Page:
T-Mobile is drawing attention for all of the wrong reasons after it confirmed a massive data hack that could affect up to 49 million current, former and prospective customers.
After news of the breach broke over the weekend, T-Mobile released a statement clarifying some of the details. However, with the exception of fewer individuals being affected (original speculation was up to 100 million), the news isn’t great (via Tom’s Guide).
T-Mobile located and closed the access point that was used to gain entry to its servers, which is good news, but the damage is already done.
The data in the breach includes the name, address, date of birth and SSN for some postpaid customers. That combination means anyone included in the breach is susceptible to identity theft. T-Mobile reports that the postpaid accounts in the breach did not include financial information, payment information, phone numbers, account numbers, or PINs.
T-Mobile offered a more specific breakdown of the accounts affected. It includes 7.8 million current postpaid customers along with more than 40 million former and prospective customers. So even if you merely applied for a T-Mobile postpaid account, your data may be included in this breach.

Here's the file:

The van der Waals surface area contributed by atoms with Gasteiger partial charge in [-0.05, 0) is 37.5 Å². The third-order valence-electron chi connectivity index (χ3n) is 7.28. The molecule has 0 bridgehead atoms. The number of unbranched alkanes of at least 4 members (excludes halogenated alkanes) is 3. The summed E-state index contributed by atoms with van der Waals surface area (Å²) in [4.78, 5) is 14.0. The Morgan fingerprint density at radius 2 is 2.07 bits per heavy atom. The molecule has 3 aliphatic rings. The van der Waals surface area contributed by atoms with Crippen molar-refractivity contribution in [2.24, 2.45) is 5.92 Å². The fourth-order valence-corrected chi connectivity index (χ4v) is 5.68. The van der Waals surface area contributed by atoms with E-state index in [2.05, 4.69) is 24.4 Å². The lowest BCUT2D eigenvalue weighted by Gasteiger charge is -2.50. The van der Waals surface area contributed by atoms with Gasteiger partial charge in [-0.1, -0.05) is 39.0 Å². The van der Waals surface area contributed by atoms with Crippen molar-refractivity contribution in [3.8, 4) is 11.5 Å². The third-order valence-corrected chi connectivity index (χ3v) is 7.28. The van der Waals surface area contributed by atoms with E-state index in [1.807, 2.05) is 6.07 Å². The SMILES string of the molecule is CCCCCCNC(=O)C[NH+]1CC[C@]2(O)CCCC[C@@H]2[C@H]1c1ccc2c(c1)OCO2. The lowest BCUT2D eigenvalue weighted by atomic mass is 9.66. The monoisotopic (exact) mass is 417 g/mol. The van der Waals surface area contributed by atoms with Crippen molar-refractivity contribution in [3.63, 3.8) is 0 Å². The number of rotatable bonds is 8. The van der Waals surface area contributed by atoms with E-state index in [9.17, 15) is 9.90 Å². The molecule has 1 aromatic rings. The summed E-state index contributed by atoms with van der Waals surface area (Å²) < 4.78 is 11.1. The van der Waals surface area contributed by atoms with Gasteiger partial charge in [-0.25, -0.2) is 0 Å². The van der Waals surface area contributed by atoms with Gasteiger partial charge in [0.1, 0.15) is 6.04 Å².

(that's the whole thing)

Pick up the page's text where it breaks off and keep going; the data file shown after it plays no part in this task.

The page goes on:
T-Mobile believes that roughly 850,000 current prepaid customers were also part of the breach, but these accounts lack much of the personal information of the postpaid accounts with just names, phone numbers, and account PINs. T-Mobile already reset all PINs for these customers, so if you fall into this category, you should have already received notice of the PIN reset.
What is T-Mobile doing about the breach?
The breach is a strike against T-Mobile, particularly considering this isn’t the first in recent years. Now the company is taking action by promising to offer updates to customers as they become available.
Here are the services being offered to those affected by the breach:
- Immediately offering 2 years of free identity protection services with McAfee’s ID Theft Protection Service.
- Recommending all T-Mobile postpaid customers proactively change their PIN by going online into their T-Mobile account or calling our Customer Care team by dialing 611 on your phone. This precaution is despite the fact that we have no knowledge that any postpaid account PINs were compromised.
- Offering an extra step to protect your mobile account with our Account Takeover Protection capabilities for postpaid customers, which makes it harder for customer accounts to be fraudulently ported out and stolen.
- Publishing a unique web page later on Wednesday for one stop information and solutions to help customers take steps to further protect themselves.